Currently I am paying R2.0866 per kW or converted 2c per watt of electricity used.

Clearly you mean kWh, not kW.  But, it would be 0.2c per Wh, not 2.

 

4 hours ago, jacquesretief said:

At 6000 cycles (above 50% DoD,) we have twice the amount of cycles, therefore twice the amount of savings. Almost 50% cheaper!!

Actually, 6000 cycles at 50% DOD will yield exactly the same energy as 3000 at 100% DOD.

 

3 hours ago, jacquesretief said:

If I were somehow able to keep a 5kW battery fully charged, I would be able to deplete it 3 times a day and cover my full electricity use per day.

That means, I would use 3 cycles per day. This is an easy one: This means that I would have a 1000 day battery.

There is normally no good reason to cycle your battery several times in one day - once it is full you will simply use your input power (grid or PV) to power your loads, keeping the battery full.  Discharging the batteries whilst you PV exceeds your loads makes no sense at all.

 

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2 hours ago, Calvin said:

A few corrections.  Not to nitpick but some of your terminology and calculations will confuse some.   Remember that  kWh is a measure of energy, whilst kW is a measure of power.  If you have a geyser that has a power rating of 2kW that you run for 3 hours, you will have consumed 6kWh of energy.

 

Clearly you mean kWh, not kW.  But, it would be 0.2c per Wh, not 2.

 

Actually, 6000 cycles at 50% DOD will yield exactly the same energy as 3000 at 100% DOD.

 

There is normally no good reason to cycle your battery several times in one day - once it is full you will simply use your input power (grid or PV) to power your loads, keeping the battery full.  Discharging the batteries whilst you PV exceeds your loads makes no sense at all.

 

Thank you for the feedback, I have made the critical corrections. I realized this mistake of '2c' instead of 0.2c whilst talking to my neighbour about the same thing.

Why will 6000 cycles at 50% Dod yield exactly the same energy at 3000 @ 100%?

Maybe I have my concepts confused and my understandings are incomplete: is one cycle of energy the maximum capacity of the battery fully once depleted?
Is 50% DoD of the rated battery capacity depleted half of a cycle? If I used 2.5kW of power in an hour of a brand new battery, I would have used 5999.5 cycles?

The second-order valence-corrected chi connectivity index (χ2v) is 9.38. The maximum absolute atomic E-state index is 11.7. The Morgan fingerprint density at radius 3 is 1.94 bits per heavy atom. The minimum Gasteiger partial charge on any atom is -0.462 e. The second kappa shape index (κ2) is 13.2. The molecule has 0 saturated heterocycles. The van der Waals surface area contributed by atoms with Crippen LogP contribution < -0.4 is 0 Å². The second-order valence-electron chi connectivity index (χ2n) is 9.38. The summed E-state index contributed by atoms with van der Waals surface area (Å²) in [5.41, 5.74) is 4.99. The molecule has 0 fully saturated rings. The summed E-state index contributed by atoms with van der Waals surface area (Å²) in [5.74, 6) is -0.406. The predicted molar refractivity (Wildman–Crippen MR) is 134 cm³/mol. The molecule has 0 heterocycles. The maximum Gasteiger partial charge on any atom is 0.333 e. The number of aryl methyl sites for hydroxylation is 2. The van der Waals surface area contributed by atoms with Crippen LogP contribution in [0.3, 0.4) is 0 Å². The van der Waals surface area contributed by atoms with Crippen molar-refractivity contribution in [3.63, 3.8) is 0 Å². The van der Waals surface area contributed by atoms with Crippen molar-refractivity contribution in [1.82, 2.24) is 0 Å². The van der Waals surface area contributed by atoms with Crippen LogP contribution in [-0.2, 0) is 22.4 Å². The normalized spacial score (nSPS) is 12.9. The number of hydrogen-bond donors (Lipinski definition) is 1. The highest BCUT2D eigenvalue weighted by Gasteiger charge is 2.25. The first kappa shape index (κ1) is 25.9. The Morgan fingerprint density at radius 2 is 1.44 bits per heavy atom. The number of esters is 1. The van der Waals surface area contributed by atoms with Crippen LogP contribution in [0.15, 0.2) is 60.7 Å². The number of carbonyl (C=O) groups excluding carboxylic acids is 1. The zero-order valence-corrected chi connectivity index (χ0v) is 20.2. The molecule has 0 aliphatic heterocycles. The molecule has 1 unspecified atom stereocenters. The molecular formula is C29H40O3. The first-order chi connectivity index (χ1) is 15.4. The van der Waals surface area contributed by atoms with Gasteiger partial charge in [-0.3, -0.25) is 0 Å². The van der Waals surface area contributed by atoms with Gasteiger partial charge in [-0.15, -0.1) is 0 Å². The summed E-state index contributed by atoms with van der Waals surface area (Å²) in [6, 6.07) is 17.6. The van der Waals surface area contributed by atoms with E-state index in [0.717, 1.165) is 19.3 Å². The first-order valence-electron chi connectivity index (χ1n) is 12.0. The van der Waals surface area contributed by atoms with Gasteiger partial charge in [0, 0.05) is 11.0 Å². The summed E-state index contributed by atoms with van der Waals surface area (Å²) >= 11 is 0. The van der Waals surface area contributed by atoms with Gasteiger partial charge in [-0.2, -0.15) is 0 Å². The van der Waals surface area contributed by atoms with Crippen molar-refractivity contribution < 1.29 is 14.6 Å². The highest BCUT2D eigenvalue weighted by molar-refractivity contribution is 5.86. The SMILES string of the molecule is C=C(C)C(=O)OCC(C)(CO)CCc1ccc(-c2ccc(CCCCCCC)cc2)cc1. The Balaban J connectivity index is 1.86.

However, if I continued to use the brand new battery to 0%, I would have used one cycle, leaving it with 5998 cycles remaining?

Please note everyone that I do not have panels nor inverters nor batteries and is purely hypothetical and one needs to approach this thread abstractly, not practical. However the calculations and formula proving that lithium ion batteries alone is cheaper than paying for and using grid electricity remains true. 

As an installer, who, depending on my customer, may wish to expand with solar panels at a later stage while reserving basically a lifelong access to lithium ion battery thus offsetting the negative side affects of load shedding.

Panels as glorious as they are, I did not create this thread to promote their use, or not.

 

Edited by jacquesretief
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40 minutes ago, jacquesretief said:

Why will 6000 cycles at 50% Dod yield exactly the same energy at 3000 @ 100%?

If the battery is rated 5.5kWh that means you can take out 5.5kWh if you discharge it from 100% to 0% SOC and will "use" 1 cycle.  If you do that 3000 times you will have taken out 16500kWh.

If you discharge it from 100% to 50% SOC you will take out 2.75kWh and use half a cycle.  If you do that 6000 times you will also have taken out 16500kWh.

48 minutes ago, jacquesretief said:

However the calculations and formula proving that lithium ion batteries alone is cheaper than paying for and using grid electricity remains true.

Correct.  But you cannot use them alone - they need to be charged, and inverters are required to generate the AC.  In practice PV panels and inverters have finite lifespans, so the effective cost of using them is not zero.